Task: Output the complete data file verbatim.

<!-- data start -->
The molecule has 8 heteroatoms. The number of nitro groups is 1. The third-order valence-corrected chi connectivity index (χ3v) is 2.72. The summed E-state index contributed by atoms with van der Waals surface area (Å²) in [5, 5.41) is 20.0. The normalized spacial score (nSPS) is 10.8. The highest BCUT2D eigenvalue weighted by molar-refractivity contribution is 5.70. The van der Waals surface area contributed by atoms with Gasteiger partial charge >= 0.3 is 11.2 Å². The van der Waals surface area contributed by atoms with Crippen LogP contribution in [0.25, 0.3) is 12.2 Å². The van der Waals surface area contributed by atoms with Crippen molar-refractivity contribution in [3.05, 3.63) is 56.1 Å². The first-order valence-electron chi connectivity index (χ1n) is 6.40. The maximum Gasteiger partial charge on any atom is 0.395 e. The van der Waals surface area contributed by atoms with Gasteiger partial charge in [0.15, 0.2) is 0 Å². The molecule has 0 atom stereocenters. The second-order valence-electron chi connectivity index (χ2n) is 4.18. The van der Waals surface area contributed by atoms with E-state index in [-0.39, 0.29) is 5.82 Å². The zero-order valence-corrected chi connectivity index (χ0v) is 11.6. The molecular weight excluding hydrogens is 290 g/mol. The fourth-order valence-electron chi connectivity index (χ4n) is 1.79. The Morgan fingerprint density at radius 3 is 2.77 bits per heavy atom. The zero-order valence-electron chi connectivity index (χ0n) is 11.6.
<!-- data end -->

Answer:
The molecule has 8 heteroatoms. The number of nitro groups is 1. The third-order valence-corrected chi connectivity index (χ3v) is 2.72. The summed E-state index contributed by atoms with van der Waals surface area (Å²) in [5, 5.41) is 20.0. The normalized spacial score (nSPS) is 10.8. The highest BCUT2D eigenvalue weighted by molar-refractivity contribution is 5.70. The van der Waals surface area contributed by atoms with Gasteiger partial charge >= 0.3 is 11.2 Å². The van der Waals surface area contributed by atoms with Crippen LogP contribution in [0.25, 0.3) is 12.2 Å². The van der Waals surface area contributed by atoms with Crippen molar-refractivity contribution in [3.05, 3.63) is 56.1 Å². The first-order valence-electron chi connectivity index (χ1n) is 6.40. The maximum Gasteiger partial charge on any atom is 0.395 e. The van der Waals surface area contributed by atoms with Gasteiger partial charge in [0.15, 0.2) is 0 Å². The molecule has 0 atom stereocenters. The second-order valence-electron chi connectivity index (χ2n) is 4.18. The van der Waals surface area contributed by atoms with E-state index in [-0.39, 0.29) is 5.82 Å². The zero-order valence-corrected chi connectivity index (χ0v) is 11.6. The molecular weight excluding hydrogens is 290 g/mol. The fourth-order valence-electron chi connectivity index (χ4n) is 1.79. The Morgan fingerprint density at radius 3 is 2.77 bits per heavy atom. The zero-order valence-electron chi connectivity index (χ0n) is 11.6.